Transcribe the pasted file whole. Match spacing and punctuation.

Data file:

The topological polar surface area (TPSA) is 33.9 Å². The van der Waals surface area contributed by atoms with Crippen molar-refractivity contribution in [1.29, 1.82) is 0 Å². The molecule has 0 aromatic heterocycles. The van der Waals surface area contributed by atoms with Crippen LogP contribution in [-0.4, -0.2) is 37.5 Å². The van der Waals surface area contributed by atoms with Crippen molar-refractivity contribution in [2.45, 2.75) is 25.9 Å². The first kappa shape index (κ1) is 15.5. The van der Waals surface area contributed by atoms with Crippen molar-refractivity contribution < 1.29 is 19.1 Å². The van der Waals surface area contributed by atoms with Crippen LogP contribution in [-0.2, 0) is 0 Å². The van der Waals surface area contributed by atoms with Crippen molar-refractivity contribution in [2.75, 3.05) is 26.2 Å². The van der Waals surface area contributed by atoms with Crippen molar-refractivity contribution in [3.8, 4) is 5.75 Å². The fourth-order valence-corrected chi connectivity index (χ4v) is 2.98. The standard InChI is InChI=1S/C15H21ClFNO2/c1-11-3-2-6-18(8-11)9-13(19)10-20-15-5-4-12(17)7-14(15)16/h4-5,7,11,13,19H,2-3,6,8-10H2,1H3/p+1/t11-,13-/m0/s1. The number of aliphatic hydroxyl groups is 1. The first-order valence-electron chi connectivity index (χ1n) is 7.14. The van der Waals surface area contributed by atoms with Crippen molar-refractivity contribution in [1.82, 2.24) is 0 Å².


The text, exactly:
The topological polar surface area (TPSA) is 33.9 Å². The van der Waals surface area contributed by atoms with Crippen molar-refractivity contribution in [1.29, 1.82) is 0 Å². The molecule has 0 aromatic heterocycles. The van der Waals surface area contributed by atoms with Crippen LogP contribution in [-0.4, -0.2) is 37.5 Å². The van der Waals surface area contributed by atoms with Crippen molar-refractivity contribution in [2.45, 2.75) is 25.9 Å². The first kappa shape index (κ1) is 15.5. The van der Waals surface area contributed by atoms with Crippen molar-refractivity contribution < 1.29 is 19.1 Å². The van der Waals surface area contributed by atoms with Crippen LogP contribution in [-0.2, 0) is 0 Å². The van der Waals surface area contributed by atoms with Crippen molar-refractivity contribution in [2.75, 3.05) is 26.2 Å². The van der Waals surface area contributed by atoms with Crippen molar-refractivity contribution in [3.8, 4) is 5.75 Å². The fourth-order valence-corrected chi connectivity index (χ4v) is 2.98. The standard InChI is InChI=1S/C15H21ClFNO2/c1-11-3-2-6-18(8-11)9-13(19)10-20-15-5-4-12(17)7-14(15)16/h4-5,7,11,13,19H,2-3,6,8-10H2,1H3/p+1/t11-,13-/m0/s1. The number of aliphatic hydroxyl groups is 1. The first-order valence-electron chi connectivity index (χ1n) is 7.14. The van der Waals surface area contributed by atoms with Crippen molar-refractivity contribution in [1.82, 2.24) is 0 Å².